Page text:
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Even though Chris Hemsworth himself has been a revelation in the role since the start, the Thor movies have generally been the weakest link of the Marvel Cinematic Universe – not bad, but not great and certainly not anyone’s favorite. The third entry, Thor: Ragnarok, takes a big step towards rectifying that.
This bright, colorful, goofy superhero adventure is definitely the best Thor movie but its comedic antics don’t always match its narrative heft.
Thor returns to Asgard after a long absence only to find in disarray. His adopted brother Loki (Tom Hiddleston) is still impersonating Odin (Anthony Hopkins), relishing the perks of being king while shirking the duties that come with the job. As a result, a now weak and vulnerable Asgard is open for attack by the goddess of death Hela (Cate Blanchett).
Hela wipes the floor with Thor and Loki, destroying Thor’s hammer in the process, and the two brothers end up on the planet Sakaar. The planet’s ruler, the Grandmaster (Jeff Goldblum) makes Thor fight his co-worker Hulk (Mark Ruffalo) in a gladiatorial arena.
Thor: Ragnarok is an incredibly silly, lighthearted film even by Marvel standards. Its brand of goofy sci-fi infused antics feels more in line with Guardians of the Galaxy than the previous Thor movies, which is a welcome shift in direction.
Spaceships, lasers, alien junkyards, giant Jeff Goldblum holograms – you’d think these things would feel a bit out of place with all the Norse mythology, but it’s a pretty good fit. Asgardians were already aliens in the MCU, plus bringing in more cosmic stuff helps with setting up the upcoming Infinity War, both in terms of narrative and style.
Ragnarok is silly and dumb, but it knows its silly and dumb. It embraces it, flaunts it and has a damn good time with it – and you will too. It’s an incredibly fun and often very funny movie. It’s also just such a bright, colorful, pretty thing to look at. The screen is practically dripping with colors and creativity.
Its lighthearted nature is, however, both a strength and a notable weakness. The movie’s plot revolves around Ragnarok, the end of all Asgardian civilization and the story features several very important developments both on a personal scale and a much larger, universe-changing one.
Ragnarok doesn’t neglect these aspects of its narrative, but its silliness does overshadow them quite a bit. It’s hard to get emotionally invested in the midst of all the wackiness, especially since almost everyone seems far too relaxed a lot of the time.
The Guardians of the Galaxy movies did a much better job of balancing their innate silliness with some meaningful drama (Vol.2‘s ending is still one of the emotional highlights of 2017 – in a movie that also featured a giant Pac-Man slamming into a giant Kurt Russel) and director Taika Waititi himself has done better – What We Do in the Shadows and especially Hunt for the Wilderpeople showed off how you can make an utterly silly movie also be quite moving.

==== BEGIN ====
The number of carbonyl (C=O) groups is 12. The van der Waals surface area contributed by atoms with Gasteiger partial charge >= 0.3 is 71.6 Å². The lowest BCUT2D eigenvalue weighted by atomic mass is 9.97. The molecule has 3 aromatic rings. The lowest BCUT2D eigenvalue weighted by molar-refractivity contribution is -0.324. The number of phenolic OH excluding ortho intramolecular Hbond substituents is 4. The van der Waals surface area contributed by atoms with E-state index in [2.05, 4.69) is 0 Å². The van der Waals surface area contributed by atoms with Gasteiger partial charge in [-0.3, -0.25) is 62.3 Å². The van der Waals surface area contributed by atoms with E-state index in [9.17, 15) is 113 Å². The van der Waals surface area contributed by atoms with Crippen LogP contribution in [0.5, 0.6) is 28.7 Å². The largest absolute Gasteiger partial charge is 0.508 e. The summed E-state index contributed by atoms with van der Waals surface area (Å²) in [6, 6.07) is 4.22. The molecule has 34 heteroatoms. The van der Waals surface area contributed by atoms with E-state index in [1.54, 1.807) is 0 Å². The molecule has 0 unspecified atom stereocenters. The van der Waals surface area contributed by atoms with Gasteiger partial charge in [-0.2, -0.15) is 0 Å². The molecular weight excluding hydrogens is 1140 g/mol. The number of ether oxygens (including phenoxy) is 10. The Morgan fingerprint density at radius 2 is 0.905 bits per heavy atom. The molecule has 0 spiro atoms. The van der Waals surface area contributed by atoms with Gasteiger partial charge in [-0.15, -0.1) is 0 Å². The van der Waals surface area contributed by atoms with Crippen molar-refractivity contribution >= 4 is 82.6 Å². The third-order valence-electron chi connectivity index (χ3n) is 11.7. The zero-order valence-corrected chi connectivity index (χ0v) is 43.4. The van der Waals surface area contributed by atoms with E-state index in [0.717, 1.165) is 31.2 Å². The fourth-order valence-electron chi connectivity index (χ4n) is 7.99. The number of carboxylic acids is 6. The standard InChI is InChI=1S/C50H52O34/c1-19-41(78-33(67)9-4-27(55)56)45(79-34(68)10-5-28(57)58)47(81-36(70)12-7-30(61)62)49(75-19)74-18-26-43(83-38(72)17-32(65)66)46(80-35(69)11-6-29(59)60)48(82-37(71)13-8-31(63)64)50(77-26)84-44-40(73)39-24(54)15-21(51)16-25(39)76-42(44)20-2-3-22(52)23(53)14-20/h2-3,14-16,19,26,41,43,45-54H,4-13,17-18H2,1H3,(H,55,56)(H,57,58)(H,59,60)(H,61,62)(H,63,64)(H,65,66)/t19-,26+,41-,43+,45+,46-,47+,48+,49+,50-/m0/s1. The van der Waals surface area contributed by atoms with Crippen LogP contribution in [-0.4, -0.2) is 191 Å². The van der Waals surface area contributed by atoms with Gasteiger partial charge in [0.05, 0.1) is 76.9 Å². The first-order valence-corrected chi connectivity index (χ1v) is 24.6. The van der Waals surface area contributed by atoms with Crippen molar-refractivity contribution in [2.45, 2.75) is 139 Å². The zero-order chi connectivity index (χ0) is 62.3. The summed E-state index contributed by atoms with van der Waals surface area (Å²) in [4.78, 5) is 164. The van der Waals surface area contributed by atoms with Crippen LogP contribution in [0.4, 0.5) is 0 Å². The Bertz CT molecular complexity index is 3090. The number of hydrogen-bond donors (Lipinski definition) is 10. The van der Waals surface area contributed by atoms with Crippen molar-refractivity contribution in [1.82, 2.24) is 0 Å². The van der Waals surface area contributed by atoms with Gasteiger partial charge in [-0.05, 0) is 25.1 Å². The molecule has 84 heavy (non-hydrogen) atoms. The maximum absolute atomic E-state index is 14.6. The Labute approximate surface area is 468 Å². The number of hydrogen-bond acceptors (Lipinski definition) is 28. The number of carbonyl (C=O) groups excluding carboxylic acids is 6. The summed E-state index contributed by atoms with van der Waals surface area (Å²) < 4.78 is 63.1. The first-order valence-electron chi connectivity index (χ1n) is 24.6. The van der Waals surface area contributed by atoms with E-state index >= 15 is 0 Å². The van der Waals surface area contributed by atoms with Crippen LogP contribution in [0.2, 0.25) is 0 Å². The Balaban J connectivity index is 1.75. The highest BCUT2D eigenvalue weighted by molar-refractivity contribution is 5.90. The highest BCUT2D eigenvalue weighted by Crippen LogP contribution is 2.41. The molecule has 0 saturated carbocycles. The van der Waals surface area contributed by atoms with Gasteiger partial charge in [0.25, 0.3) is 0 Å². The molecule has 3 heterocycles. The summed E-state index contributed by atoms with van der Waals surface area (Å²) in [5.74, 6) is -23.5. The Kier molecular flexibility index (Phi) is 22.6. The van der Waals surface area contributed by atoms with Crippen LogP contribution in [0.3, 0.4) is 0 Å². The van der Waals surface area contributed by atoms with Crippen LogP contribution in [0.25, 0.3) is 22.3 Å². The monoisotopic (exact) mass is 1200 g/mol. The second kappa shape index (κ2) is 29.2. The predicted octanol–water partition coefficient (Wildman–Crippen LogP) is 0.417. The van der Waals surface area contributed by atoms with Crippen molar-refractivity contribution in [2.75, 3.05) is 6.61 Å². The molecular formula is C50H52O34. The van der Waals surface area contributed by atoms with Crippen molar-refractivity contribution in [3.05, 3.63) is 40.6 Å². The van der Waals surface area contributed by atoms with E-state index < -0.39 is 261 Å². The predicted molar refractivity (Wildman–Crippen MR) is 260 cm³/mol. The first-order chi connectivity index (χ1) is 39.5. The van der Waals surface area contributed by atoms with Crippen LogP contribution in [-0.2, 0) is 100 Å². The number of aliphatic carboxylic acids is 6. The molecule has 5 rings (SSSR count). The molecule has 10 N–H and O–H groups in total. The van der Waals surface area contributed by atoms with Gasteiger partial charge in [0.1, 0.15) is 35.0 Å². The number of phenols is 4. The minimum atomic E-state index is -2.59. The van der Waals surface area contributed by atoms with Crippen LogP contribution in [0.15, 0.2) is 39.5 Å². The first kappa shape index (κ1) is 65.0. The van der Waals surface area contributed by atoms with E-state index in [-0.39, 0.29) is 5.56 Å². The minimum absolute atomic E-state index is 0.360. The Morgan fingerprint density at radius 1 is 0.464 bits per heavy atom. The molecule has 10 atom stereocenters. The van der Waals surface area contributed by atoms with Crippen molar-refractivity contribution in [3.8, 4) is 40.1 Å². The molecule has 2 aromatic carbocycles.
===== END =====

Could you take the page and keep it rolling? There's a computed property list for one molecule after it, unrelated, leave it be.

Ragnarok isn’t nearly as well-adjusted – the characters are cool, interesting and well-defined but most of the attempts to tap into something more meaningful or dramatic fall quite flat. This is a movie that works best when it’s not taking itself seriously. When it tries, it feels like a chore.
It’s clear that the humor is rooted in improvisation, and mostly really good improvisation at that, but maybe it should have reigned itself in a bit. For all the important narrative stakes, this is a movie that more often than not prefers to enjoy the moment and lets it characters goof off.
Hulk appears to be the biggest victim of this – Ragnarok takes inspiration from the famous Planet Hulk storyline and offers a completely new side of the character. For the first time we have a Hulk that shares almost an equal amount of screen time with Bruce Banner, a Hulk that speaks for himself and has more to his personality than just SMASH.
Yet it’s hard to shake the feeling that Ragnarok could have done so much more with this setup for the character, without upstaging Thor in the process. Banner is worried that because he spent so long being the Hulk, the next time he changes might be permanent. It’s an interesting idea that doesn’t get much of a resolution here – find out what happens with Hulk in the next movie!
Similarly, the idea of Hulk loving his new life as a gladiator celebrity on Sakaar feels like it’s only superficially explored.
Hela is a cool villain if a bit overpowered and Blanchett has a lot of fun hamming it up. Valkyrie (Tessa Thompson) is a really cool addition to the movie’s cast of characters – a badass, boozehound warrior with a dark past and an attitude. Ragnarok hints at a romance between her and Thor while also sweeping Natalie Portman’s character from the previous movies firmly under the rug.
Benedict Cumberbatch’s Doctor Strange pops in for a very quick cameo and Waititi himself play a minor character called Korg that’s quite funny. Karl Urban dips his toes in the Marvel Universe as Skurge, a henchman for Hela who is conflicted over his decision to side with the villain. As for Jeff Goldblum, he is nothing short of spectacular.
The movie’s action scenes are epic in scale and feel – the highly anticipated bout between Thor and Hulk is quite something indeed, but just about every action scene in Ragnarok stands out in one way or another. Whether’s Thor and Loki mowing down henchmen with laser guns, Hela decimating an entire Asgardian army or Hulk throwing down with a gigantic wolf, Ragnarok goes for broke and blasts Led Zeppelin’s “Immigrant Song” while doing it.
Bottom line, this is an entertaining movie, but its gleeful stupidity doesn’t always work in its favor.